In a very significant case, the Employment Appeal Tribunal in the case of Bear Scotland v Fulton (and others) has this week ruled that overtime should be included as part of workers’ annual leave payments.
The key points from the ruling are:
– A payment for both compulsory and non-guaranteed overtime should be included within a worker’s holiday pay where the overtime was part of the worker’s “normal” earnings.
– Although under UK law workers are entitled to 5.6 weeks’ holiday (28 days for someone who works a 5 day week), it appears these new rules would only apply to the 4 weeks’ (20 days’) leave to which workers are entitled under EU law (the Working Time Directive).
– Claims for under payments of holiday pay will generally be out of time if there has been a break of more than three months between successive underpayments.
– Any payments to workers for travel time which exceed the expenses actually incurred by the worker, should also be reflected when calculating holiday pay, as they amount to taxable remuneration.
– Permission has been granted to the employers involved in the case to appeal to the Court of Appeal.
We know many employers and employees will have a number of questions arising from this decision; however, the decision does not give the answer to many of them. Whilst the media is keen to highlight the potential consequences, a final decision on these issues may still be some time away, which leaves employers in a difficult position in the meantime.
Although there are still lots of grey areas following the ruling, we have prepared the following answers to some of the questions we have already been receiving from clients and contacts:
- How long do employees have in which to bring a claim?
According to the judgment, employees must bring a claim for underpayment of holiday pay within three months of the underpayment. This means that employers may be let off the hook for a failure to pay overtime within holiday pay that happened over three months ago.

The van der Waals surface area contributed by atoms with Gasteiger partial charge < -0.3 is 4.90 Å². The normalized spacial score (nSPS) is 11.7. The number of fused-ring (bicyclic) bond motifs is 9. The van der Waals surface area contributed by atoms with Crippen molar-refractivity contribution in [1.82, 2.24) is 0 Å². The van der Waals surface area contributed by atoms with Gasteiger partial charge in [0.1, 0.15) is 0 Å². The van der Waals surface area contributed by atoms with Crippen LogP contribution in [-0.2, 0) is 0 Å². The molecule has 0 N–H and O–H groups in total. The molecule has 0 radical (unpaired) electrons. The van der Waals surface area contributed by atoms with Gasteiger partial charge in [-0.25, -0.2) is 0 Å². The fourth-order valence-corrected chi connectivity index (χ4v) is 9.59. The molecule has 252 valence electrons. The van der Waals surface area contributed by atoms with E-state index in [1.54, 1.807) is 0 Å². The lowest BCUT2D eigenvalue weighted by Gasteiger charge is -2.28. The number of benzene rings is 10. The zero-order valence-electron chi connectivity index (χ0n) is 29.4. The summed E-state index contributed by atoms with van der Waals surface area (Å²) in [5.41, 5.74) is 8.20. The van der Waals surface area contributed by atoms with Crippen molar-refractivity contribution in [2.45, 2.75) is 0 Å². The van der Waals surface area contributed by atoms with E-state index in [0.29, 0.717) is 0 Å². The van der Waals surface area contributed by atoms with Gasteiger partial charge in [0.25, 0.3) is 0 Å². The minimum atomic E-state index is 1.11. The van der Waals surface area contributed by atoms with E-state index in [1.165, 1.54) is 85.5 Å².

- How far back could claims for underpayments go?
A worker may be able to claim for a series of underpayments of holiday pay. We do not know yet how far back the worker can go; however, we do know that the ‘chain’ of under payments can be broken by a three month gap in the series of under payments. Employers therefore, may only be liable for holiday pay up to the last break in deductions. This would usually be where the employee hasn’t taken any holiday for over three months.
Employers may however still be vulnerable in relation to a breach of contract claim. Employees would have to argue that the entitlement to holiday at the right rate was part of their contract of employment. If successful, their claim of underpaid holiday could go back 6 years (the limitation period for breach of contract claims). We do not know yet know whether such a claim would be successful, but this is highly likely to be challenged.
- How should we calculate holiday pay going forward?
We don’t really know at this stage. The ruling states that overtime should be included within a worker’s holiday pay where it has become part of their ‘normal earnings.’ We don’t have any guidance yet as to how ‘normal workings’ should be calculated. It seems likely that it could be the worker’s average earnings over the last twelve weeks (the same period used to calculate a week’s pay for employees without normal working hours), or the worker’s average earnings over a period of 12 months. This will be for the Government to decide.
- What happens next?
The Government has reacted pretty swiftly to the decision, announcing a “taskforce” to assess the possible impact of the Employment Appeal Tribunal ruling on holiday pay. Significantly the taskforce will include seven business representative groups all of which are employer organisations. This coupled with a tweet from the BIS Press Office stating that the taskforce will “look into limiting impact of #holidaypay ruling” gives a strong indication of whose side the Government is on.
We will of course update you as soon as there are any further developments in this area.
If you would like to talk through a situation you are dealing with, or if you need advice on any aspect of employment law, please contact any member of the Pure Employment Law team (01243 836840 or [email protected]).
Please note that this update is not intended to be exhaustive or be a substitute for legal advice. The application of the law in this area will often depend upon the specific facts and you are advised to seek specific advice on any given scenario.